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Posted By Andrew Morley

Changes to the taxation of pension death benefits were introduced in 2015. These changes allow you to pass on your pension pot from generation to generation in a tax-efficient manner. Since then, if death occurs before the age of 75, your pension fund can be passed on tax-free to a beneficiary. If death occurs after 75, the fund can be drawn by a beneficiary at their own marginal rate of tax.

A beneficiary will have the option to receive the death benefits either as a lump sum, drawdown or an annuity. The definition of a beneficiary is much wider than that of a dependent, allowing considerable freedom in choosing who you want to benefit from your pension fund. If death benefits are paid as a lump sum, those benefits would form part of your beneficiary’s estate. Therefore, an efficient way to pass on death benefits is to consider ‘dependents drawdown.’ This would allow your beneficiary to continue to enjoy the tax advantages associated with investing in a pension, whilst allowing them to draw income as and when required.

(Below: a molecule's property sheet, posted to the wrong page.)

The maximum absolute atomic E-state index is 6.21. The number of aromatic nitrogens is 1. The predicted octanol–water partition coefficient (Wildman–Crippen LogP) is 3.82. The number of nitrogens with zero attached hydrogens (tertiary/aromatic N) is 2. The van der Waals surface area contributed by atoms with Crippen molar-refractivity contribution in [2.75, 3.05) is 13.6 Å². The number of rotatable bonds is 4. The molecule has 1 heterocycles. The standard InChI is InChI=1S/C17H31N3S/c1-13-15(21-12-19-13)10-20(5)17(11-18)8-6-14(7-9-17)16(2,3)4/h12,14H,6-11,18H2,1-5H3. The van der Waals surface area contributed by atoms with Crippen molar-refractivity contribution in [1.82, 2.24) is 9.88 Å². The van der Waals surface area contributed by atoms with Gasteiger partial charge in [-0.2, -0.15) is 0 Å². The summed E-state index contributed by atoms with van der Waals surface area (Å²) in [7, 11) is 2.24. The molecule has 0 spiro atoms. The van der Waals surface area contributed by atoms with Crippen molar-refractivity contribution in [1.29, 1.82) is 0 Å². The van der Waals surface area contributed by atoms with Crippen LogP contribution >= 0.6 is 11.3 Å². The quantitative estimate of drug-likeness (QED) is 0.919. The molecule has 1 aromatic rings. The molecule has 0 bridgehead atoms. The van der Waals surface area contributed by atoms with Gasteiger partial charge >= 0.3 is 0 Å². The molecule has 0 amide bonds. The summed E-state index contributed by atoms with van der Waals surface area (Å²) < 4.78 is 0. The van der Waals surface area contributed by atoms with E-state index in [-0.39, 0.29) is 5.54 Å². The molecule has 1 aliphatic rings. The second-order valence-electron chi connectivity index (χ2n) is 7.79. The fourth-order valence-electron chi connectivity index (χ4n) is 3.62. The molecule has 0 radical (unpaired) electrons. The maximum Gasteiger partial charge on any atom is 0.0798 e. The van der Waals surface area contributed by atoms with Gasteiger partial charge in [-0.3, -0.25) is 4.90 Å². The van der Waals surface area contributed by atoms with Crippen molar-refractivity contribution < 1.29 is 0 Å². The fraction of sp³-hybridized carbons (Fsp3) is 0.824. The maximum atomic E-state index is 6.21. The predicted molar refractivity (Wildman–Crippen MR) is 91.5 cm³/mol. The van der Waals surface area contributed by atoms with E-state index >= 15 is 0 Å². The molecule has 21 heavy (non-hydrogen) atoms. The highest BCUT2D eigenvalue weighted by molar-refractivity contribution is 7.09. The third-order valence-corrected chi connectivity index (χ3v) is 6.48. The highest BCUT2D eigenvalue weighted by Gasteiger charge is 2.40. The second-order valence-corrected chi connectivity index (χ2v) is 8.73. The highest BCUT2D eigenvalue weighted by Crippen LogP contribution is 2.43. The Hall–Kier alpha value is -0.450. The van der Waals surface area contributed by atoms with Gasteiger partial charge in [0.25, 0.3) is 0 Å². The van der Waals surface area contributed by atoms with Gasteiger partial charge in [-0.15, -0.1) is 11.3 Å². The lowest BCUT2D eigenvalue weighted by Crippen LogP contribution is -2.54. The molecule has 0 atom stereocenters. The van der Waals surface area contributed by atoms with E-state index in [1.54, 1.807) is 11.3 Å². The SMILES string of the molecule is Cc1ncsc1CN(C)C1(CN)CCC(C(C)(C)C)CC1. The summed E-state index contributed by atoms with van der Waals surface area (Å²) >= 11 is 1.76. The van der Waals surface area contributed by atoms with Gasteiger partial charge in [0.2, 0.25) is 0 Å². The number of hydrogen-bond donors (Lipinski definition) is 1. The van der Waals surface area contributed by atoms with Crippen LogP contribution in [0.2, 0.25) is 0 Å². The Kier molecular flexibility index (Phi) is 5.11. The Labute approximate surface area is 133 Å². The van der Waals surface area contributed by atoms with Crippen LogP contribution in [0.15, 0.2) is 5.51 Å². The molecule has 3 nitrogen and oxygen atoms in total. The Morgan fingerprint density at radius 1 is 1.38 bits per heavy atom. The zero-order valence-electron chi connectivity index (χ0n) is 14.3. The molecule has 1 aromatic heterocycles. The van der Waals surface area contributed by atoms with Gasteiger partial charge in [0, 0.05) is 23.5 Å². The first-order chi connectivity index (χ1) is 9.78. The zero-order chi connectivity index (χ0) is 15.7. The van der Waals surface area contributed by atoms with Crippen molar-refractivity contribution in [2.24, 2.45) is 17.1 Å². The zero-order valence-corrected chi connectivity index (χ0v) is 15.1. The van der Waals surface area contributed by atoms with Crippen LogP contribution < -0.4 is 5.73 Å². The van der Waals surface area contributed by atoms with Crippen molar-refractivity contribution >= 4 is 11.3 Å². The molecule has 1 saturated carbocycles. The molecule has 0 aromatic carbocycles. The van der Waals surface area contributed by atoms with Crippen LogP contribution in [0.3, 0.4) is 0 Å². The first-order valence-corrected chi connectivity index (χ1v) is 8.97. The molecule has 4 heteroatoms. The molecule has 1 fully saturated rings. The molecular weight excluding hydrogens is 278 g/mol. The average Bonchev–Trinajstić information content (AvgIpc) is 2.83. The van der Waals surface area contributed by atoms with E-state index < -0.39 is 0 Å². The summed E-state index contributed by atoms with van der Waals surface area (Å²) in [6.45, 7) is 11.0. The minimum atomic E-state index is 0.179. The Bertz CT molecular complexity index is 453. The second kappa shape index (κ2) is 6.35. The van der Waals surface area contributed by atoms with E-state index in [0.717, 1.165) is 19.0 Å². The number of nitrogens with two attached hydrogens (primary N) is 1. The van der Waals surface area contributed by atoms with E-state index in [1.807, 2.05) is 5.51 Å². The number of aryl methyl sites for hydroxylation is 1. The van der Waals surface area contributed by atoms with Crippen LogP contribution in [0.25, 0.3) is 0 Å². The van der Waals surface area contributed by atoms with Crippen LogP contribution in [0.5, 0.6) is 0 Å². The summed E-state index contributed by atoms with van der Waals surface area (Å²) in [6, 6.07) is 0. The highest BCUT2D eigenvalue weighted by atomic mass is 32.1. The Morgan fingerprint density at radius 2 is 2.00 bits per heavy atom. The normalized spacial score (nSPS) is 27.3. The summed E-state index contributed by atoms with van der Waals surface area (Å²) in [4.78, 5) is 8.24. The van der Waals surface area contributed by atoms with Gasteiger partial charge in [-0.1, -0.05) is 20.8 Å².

The fund could then be used as a further legacy for them to pass on to their own beneficiaries. It is important that death benefit nomination forms are reviewed as individuals who you want to have the option to benefit from dependents drawdown will need to be included on these. Pensions should also be considered in the context of IHT and alongside any Will planning. It is also important to review whether your pension scheme provides for those flexibilities. 

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